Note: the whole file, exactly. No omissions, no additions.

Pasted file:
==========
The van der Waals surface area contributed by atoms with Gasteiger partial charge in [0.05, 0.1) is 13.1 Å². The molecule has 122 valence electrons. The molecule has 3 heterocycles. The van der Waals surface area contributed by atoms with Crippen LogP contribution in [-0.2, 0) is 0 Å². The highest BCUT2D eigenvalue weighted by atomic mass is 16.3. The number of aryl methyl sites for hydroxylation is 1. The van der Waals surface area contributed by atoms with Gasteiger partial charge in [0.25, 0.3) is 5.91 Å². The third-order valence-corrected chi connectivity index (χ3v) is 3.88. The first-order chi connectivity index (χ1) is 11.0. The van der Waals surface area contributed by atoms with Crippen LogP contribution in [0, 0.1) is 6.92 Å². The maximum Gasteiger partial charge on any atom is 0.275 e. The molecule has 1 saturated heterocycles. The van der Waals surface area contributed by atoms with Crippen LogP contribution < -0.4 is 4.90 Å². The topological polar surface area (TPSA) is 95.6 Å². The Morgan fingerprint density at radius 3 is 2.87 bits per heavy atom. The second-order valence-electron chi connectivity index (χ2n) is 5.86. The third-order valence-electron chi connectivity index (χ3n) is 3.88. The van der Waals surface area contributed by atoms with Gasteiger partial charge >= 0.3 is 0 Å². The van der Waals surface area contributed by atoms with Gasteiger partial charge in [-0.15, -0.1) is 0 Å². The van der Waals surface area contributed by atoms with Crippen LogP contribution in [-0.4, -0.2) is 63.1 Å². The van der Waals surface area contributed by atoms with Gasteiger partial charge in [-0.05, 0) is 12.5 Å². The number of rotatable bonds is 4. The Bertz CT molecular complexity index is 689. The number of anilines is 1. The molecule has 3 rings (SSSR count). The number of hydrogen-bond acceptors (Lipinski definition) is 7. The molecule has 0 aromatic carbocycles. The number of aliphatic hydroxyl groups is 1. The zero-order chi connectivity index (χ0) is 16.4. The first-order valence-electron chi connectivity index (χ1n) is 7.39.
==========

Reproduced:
The van der Waals surface area contributed by atoms with Gasteiger partial charge in [0.05, 0.1) is 13.1 Å². The molecule has 122 valence electrons. The molecule has 3 heterocycles. The van der Waals surface area contributed by atoms with Crippen LogP contribution in [-0.2, 0) is 0 Å². The highest BCUT2D eigenvalue weighted by atomic mass is 16.3. The number of aryl methyl sites for hydroxylation is 1. The van der Waals surface area contributed by atoms with Gasteiger partial charge in [0.25, 0.3) is 5.91 Å². The third-order valence-corrected chi connectivity index (χ3v) is 3.88. The first-order chi connectivity index (χ1) is 11.0. The van der Waals surface area contributed by atoms with Crippen LogP contribution in [0, 0.1) is 6.92 Å². The maximum Gasteiger partial charge on any atom is 0.275 e. The molecule has 1 saturated heterocycles. The van der Waals surface area contributed by atoms with Crippen LogP contribution < -0.4 is 4.90 Å². The topological polar surface area (TPSA) is 95.6 Å². The Morgan fingerprint density at radius 3 is 2.87 bits per heavy atom. The second-order valence-electron chi connectivity index (χ2n) is 5.86. The third-order valence-electron chi connectivity index (χ3n) is 3.88. The van der Waals surface area contributed by atoms with Gasteiger partial charge >= 0.3 is 0 Å². The van der Waals surface area contributed by atoms with Gasteiger partial charge in [-0.15, -0.1) is 0 Å². The van der Waals surface area contributed by atoms with Crippen LogP contribution in [-0.4, -0.2) is 63.1 Å². The van der Waals surface area contributed by atoms with Gasteiger partial charge in [-0.05, 0) is 12.5 Å². The number of rotatable bonds is 4. The Bertz CT molecular complexity index is 689. The number of anilines is 1. The molecule has 3 rings (SSSR count). The number of hydrogen-bond acceptors (Lipinski definition) is 7. The molecule has 0 aromatic carbocycles. The number of aliphatic hydroxyl groups is 1. The zero-order chi connectivity index (χ0) is 16.4. The first-order valence-electron chi connectivity index (χ1n) is 7.39.